This method of maintaining control is self-limiting, because it puts a self-imposed cap on business growth.  However, it is often also ineffective because activity and productivity are not the same thing.

Staff have a tendency to try to look busy, even when they aren’t working hard.  Many managers are then lulled into a false sense of security by visual checking.

Without real performance measures that identify actual levels of productivity, operational costs and relativity to targets, a business has no real controls.  Making this critical mistake almost guarantees that it will be impossible to achieve above-average success.

5. Doing it all yourself without looking for help

Significant achievement always involves help from others.

In small business it has long been accepted that you need external professionals for preparing accounts and dealing with legal matters.

However, it is also becoming commonplace to bring in specialist skills to work on improving specific business functions (eg: Strategy, Marketing, Sales, HR).

Running a successful business requires effort, and the effective leverage of everybody’s time.  It is unusual to achieve without a significant amount of mentoring/guidance from people with the right experience and expertise.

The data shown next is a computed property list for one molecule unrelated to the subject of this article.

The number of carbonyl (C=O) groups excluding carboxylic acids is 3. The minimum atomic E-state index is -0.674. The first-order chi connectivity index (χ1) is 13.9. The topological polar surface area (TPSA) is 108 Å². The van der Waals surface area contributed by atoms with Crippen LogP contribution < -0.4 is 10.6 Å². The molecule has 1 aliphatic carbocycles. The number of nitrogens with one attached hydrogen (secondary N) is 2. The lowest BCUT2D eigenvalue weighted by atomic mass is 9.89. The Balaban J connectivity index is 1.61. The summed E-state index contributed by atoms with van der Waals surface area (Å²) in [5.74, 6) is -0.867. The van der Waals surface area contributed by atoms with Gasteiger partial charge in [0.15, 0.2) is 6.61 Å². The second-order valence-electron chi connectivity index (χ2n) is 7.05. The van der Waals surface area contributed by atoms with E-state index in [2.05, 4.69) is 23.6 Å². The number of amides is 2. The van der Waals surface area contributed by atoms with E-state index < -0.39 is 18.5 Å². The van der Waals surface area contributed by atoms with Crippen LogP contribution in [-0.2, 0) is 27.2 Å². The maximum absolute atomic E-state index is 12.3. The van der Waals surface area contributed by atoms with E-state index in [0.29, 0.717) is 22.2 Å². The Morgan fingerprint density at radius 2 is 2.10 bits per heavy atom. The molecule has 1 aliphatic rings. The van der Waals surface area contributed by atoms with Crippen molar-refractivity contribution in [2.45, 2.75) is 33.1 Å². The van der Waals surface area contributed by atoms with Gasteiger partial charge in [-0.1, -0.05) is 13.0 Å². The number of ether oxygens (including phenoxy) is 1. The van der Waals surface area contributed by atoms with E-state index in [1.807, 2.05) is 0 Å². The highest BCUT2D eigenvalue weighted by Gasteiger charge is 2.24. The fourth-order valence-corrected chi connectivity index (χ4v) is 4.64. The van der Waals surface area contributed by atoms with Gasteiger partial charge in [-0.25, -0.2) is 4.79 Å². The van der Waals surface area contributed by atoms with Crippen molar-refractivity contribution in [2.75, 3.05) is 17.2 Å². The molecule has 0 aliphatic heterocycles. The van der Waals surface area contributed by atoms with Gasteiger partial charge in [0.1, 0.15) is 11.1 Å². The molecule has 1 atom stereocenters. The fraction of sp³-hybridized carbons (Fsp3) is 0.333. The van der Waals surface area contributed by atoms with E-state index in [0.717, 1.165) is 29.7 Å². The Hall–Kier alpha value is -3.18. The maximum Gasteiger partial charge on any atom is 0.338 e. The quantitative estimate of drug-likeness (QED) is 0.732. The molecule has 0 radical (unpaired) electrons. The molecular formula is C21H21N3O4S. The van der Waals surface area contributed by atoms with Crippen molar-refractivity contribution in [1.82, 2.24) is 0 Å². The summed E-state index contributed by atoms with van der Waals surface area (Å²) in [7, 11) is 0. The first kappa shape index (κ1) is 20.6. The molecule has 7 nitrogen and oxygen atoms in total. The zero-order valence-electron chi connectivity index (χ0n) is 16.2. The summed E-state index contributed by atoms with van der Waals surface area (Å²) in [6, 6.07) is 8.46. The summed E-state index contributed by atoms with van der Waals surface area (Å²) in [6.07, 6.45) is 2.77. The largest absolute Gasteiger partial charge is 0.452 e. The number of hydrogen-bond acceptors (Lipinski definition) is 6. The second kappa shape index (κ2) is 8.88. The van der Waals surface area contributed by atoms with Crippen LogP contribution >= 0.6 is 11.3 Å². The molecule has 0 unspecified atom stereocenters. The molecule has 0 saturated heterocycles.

It is accepted practice in all sports and almost every elite athlete uses a coach to provide external guidance and tips to improve performance.

The best business owners also accept this principal and look for advice whenever they can.  It seems that only the poor performers try to go it alone and think they have all the answers themselves.


If you make any of these mistakes in business, your performance – and the businesses performance – will suffer and you will most likely tend to spend your time struggling to survive, or at least working longer hours than you want to get where you want to go.

Success leaves clues.  Successful businesses operate in a different way from most average businesses …. that is why they’re successful.

Wouldn’t it be a good idea to find out how they do it and how you can eliminate the mistakes that keep you trapped in a business that is a continuous struggle and a constant source of frustration ?.

Feel free to talk with us if you want to break out of this “Cycle of Despair”.

Receivables Management for managing Business Cashflow.

March 27, 2010

I’ve talked with many businesses over the years about the benefits of Receivables Management as a tool to leverage cashflows.  Receivables Management is also known as “Debtor Finance” and more commonly as “Factoring”, which is a particular form of Receivables Management.

You can learn a little bit more about the basics of Debtor Financing at http://en.wikipedia.org/wiki/Debtor_finance which may answer some basic questions that I don’t address here.